What is equity and home equity?

The percentage of a property effectively ‘owned’ by the borrower, equity is calculated by subtracting the amount currently owing on a mortgage from the property’s current value. As you pay back your mortgage’s principal, your home equity increases. Equity can be affected by changes in market value or improvements to your property.

What is a low-deposit home loan?

A low-deposit home loan is a mortgage where you need to borrow more than 80 per cent of the purchase price – in other words, your deposit is less than 20 per cent of the purchase price.

For example, if you want to buy a $500,000 property, you’ll need a low-deposit home loan if your deposit is less than $100,000 and therefore you need to borrow more than $400,000.

As a general rule, you’ll need to pay LMI (lender’s mortgage insurance) if you take out a low-deposit home loan. You can use this LMI calculator to estimate your LMI payment.

Are bad credit home loans dangerous?

Bad credit home loans can be dangerous if the borrower signs up for a loan they’ll struggle to repay. This might occur if the borrower takes out a mortgage at the limit of their financial capacity, especially if they have some combination of a low income, an insecure job and poor savings habits.

Bad credit home loans can also be dangerous if the borrower buys a home in a stagnant or falling market – because if the home has to be sold, they might be left with ‘negative equity’ (where the home is worth less than the mortgage).

That said, bad credit home loans can work out well if the borrower is able to repay the mortgage – for example, if they borrow conservatively, have a decent income, a secure job and good savings habits. Another good sign is if the borrower buys a property in a market that is likely to rise over the long term.

How much debt is too much?

A home loan is considered to be too large when the monthly repayments exceed 30 per cent of your pre-tax income. Anything over this threshold is officially known as ‘mortgage stress’ – and for good reason – it can seriously affect your lifestyle and your actual stress levels.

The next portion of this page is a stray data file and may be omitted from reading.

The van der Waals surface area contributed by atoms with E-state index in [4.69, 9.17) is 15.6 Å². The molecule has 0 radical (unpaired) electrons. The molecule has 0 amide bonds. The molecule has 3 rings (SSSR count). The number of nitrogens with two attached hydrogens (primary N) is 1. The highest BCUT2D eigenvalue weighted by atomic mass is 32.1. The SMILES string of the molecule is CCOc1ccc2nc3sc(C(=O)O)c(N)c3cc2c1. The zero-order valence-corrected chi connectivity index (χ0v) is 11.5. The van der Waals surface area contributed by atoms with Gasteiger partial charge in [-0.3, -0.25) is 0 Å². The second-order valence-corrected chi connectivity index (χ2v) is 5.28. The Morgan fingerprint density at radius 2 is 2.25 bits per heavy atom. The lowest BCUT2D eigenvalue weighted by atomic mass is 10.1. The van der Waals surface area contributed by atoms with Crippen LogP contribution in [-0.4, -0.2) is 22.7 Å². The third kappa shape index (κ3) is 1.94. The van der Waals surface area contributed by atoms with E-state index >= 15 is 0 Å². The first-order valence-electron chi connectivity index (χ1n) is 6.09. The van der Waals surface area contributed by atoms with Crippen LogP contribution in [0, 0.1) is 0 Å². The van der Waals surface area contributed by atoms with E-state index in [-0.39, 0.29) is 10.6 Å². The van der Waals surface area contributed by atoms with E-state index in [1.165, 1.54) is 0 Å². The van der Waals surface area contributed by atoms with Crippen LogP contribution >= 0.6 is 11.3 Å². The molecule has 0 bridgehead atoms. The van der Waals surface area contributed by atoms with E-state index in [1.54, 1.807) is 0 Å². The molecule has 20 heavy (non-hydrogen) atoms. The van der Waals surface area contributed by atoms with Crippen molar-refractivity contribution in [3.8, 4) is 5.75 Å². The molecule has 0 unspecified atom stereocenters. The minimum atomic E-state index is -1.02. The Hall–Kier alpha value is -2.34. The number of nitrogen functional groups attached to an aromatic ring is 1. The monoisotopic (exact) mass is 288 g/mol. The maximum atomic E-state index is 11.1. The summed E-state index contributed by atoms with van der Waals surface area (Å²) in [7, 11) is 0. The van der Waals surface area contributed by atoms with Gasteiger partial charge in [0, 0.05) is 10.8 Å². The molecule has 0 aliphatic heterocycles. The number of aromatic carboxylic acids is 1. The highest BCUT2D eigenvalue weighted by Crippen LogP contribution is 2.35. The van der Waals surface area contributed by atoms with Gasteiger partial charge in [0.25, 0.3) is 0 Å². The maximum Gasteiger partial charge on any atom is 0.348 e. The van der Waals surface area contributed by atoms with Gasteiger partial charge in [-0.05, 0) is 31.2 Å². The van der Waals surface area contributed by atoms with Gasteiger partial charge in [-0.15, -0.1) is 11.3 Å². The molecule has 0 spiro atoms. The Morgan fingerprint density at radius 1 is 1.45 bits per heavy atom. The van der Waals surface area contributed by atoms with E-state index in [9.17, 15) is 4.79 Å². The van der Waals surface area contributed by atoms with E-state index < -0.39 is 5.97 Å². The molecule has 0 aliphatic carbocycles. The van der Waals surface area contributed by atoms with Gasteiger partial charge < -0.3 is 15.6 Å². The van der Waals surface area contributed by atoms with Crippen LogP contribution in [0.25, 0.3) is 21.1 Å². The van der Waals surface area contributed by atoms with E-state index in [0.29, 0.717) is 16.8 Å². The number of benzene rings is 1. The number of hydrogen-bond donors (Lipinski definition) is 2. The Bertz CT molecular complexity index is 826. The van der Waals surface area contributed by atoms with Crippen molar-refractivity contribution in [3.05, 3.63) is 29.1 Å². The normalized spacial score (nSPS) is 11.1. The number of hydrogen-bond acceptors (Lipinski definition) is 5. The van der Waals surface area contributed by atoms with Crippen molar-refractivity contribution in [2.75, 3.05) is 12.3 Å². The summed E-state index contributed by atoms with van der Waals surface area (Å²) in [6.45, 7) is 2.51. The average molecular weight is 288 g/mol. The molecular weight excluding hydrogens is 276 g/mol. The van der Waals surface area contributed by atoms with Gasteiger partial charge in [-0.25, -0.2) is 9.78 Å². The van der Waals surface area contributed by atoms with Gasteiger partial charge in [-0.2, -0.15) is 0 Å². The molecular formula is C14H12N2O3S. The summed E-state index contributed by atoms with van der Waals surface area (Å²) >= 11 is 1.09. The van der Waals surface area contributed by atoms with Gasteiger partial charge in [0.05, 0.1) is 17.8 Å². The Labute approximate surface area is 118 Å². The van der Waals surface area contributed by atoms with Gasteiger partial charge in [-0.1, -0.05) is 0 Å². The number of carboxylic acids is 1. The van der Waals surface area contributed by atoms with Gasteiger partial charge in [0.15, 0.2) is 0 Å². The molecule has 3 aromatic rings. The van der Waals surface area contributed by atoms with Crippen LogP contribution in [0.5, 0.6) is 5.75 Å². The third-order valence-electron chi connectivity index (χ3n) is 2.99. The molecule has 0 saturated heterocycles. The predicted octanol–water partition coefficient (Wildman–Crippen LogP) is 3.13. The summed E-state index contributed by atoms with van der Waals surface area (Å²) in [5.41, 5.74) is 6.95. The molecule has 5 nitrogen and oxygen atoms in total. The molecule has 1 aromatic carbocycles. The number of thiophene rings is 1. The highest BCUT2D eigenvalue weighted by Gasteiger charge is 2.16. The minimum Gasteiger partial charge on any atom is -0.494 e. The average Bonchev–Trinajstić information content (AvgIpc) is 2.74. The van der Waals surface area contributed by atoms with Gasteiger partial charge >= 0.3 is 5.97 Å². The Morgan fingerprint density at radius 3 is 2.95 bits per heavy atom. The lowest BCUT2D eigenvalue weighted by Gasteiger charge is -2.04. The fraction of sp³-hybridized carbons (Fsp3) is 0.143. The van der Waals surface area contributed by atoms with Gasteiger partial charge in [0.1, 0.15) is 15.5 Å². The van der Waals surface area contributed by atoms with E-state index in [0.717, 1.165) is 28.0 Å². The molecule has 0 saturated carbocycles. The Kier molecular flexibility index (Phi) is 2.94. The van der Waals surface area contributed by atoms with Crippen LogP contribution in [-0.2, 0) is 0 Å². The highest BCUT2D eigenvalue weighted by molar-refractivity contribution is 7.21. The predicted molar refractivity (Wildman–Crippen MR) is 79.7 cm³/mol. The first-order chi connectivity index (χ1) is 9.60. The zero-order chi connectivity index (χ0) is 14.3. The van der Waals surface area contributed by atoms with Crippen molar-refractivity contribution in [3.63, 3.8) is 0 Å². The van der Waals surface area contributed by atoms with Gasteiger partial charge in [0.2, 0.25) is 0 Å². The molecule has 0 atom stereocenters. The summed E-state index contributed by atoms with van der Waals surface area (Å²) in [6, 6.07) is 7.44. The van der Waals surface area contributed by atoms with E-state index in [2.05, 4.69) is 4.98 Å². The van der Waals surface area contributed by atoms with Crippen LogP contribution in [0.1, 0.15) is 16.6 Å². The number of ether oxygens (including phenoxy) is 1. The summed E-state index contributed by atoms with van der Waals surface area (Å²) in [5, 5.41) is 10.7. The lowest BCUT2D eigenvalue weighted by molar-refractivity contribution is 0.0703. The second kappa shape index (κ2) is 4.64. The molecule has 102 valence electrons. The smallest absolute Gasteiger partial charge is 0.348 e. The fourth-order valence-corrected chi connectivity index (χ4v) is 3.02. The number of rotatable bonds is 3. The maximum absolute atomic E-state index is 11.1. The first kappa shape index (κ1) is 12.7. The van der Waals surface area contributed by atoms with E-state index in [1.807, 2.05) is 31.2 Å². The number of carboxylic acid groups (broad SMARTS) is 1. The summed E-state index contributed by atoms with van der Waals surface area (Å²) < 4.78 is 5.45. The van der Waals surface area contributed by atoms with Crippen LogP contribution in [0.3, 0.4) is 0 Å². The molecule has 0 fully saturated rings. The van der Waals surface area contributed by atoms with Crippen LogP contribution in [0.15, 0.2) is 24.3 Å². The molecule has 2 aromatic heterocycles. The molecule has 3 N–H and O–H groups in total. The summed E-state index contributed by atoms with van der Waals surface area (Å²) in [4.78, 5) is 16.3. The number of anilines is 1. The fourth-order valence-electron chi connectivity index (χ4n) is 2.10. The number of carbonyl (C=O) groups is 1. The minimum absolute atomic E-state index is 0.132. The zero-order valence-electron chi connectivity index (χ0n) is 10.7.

The best way to avoid mortgage stress is by factoring in a sizeable buffer of at least 2 – 3 per cent. If this then tips you over into the mortgage stress category, then it’s likely you’re taking on too much debt.

If you’re wondering if this kind of buffer is really necessary, consider this: historically, the average interest rate is around 7 per cent, so the chances of your 30 year loan spending half of its time above this rate is entirely plausible – and that’s before you’ve even factored in any of life’s emergencies such as the loss of one income or the arrival of a new family member.

How much deposit will I need to buy a house?

A deposit of 20 per cent or more is ideal as it’s typically the amount a lender sees as ‘safe’. Being a safe borrower is a good position to be in as you’ll have a range of lenders to pick from, with some likely to offer up a lower interest rate as a reward. Additionally, a deposit of over 20 per cent usually eliminates the need for lender’s mortgage insurance (LMI) which can add thousands to the cost of buying your home.

While you can get a loan with as little as 5 per cent deposit, it’s definitely not the most advisable way to enter the home loan market. Banks view people with low deposits as ‘high risk’ and often charge higher interest rates as a precaution. The smaller your deposit, the more you’ll also have to pay in LMI as it works on a sliding scale dependent on your deposit size.